Ghana mourns Annan, grandson of tribal chiefs to UN chief
ACCRA, Ghana (AP) — Streets were hushed as the West African nation of Ghana on Saturday mourned Kofi Annan, the grandson of tribal chiefs who became the first black African to assume the world’s top diplomatic post.
President Nana Akufo-Addo ordered flags to fly at half-staff for a week while trying to reassure the country’s 28 million people that the former U.N. secretary-general and Nobel Peace Prize winner left the world without pain.
“I am comforted ... that he died peacefully in his sleep,” the president said on Twitter after speaking with Annan’s wife. “Rest in perfect peace, Kofi. You have earned it.”
The normally vibrant capital, Accra, was somber after initial disbelief from some residents dismissing Annan’s death as fake news.
“It was a great shock to hear this news,” former President John Kufuor told The Associated Press. He said Annan had continued to visit Ghana about three times a year and if there were any invitations he honored them.
“Grandpa used to tell us a lot about how he was such a nice person,” said Kojo Manu, a mechanic who said his late grandfather had lived in the same neighborhood with Annan.
“Big man Kofi Annan gave some of us a reason to live and to continue to have faith in our roots as Africans,” said Emmanuel Youri, an advertising executive.
“He was a great African by every standard,” lawmaker Ras Mubarak said.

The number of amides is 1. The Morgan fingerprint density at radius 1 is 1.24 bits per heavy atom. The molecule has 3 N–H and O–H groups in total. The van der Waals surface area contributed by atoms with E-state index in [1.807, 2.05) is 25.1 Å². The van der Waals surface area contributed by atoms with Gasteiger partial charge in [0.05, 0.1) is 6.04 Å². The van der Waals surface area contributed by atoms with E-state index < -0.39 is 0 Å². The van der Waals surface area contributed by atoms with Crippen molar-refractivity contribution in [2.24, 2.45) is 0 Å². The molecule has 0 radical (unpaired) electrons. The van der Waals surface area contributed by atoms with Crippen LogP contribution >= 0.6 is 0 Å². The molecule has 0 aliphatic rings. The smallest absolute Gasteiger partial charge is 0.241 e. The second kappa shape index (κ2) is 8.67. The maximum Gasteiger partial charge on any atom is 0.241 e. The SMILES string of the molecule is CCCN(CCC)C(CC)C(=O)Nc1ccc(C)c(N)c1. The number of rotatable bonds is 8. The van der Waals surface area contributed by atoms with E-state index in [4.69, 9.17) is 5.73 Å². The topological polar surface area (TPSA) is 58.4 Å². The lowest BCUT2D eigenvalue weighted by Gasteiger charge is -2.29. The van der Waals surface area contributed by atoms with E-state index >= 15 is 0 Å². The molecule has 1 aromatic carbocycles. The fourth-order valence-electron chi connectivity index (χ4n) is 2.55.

Annan was born in the Ashanti heartland two decades before Ghana became the first country in sub-Saharan Africa to gain independence from colonial rule.
The son of a provincial governor, he attended an elite boarding school and became fluent in English, French and several African languages and quickly entered the diplomatic world.
He spent almost his entire professional life in the United Nations, and Africa played a major part of his work. The continent also was the source of one of the greatest failures during his time as U.N. peacekeeping chief, the 1994 genocide in Rwanda in which U.N. peacekeepers failed to save civilians’ lives.
Africa’s widespread health and development challenges shaped Annan’s crafting of what became known as the Millennium Development Goals, and played a central role in creating the Global Fund to Fight AIDS, Tuberculosis and Malaria.
After stepping down as U.N. chief, Annan was still called on to apply his diplomatic skills to some of Africa’s biggest crises, either on his own or as chair of The Elders, an elite group of former leaders founded by South Africa’s Nelson Mandela.
On Saturday, Kenyan opposition leader Raila Odinga said he had “fond memories” of Annan because he stepped in to save the country from civil war after a flawed presidential election in 2007 that led to more than 1,000 deaths. Annan brokered a power-sharing deal to calm tensions.
The global diplomat also spoke sharply at times about the continent and its ills, saying late last year on Twitter that “the African officials who are signing away their countries’ resources at an almost giveaway rate to big multinationals in the expectation that they will get something are really betraying their people. It denies them development and food.”
Annan’s last major public appearance in Africa was last month in Zimbabwe on the brink of a historic presidential election, the first without longtime leader Robert Mugabe on the ballot.
As Annan urged Zimbabweans to vote peacefully and met with the country’s leaders, he struggled to walk and coughed from time to time, with his aides closely following behind.
“Annan’s origin and home will always be traced to Ghana, but his exceptional leadership roles, humanitarian spirit and contributions to global peace and development will remain indelible in the history of the entire world,” President Muhammadu Buhari, the leader of another West African power, Nigeria, said Saturday.
Associated Press writer Tom Odula in Nairobi, Kenya and AP photographer Tsvangirayi Mukwazhi in Harare, Zimbabwe contributed.
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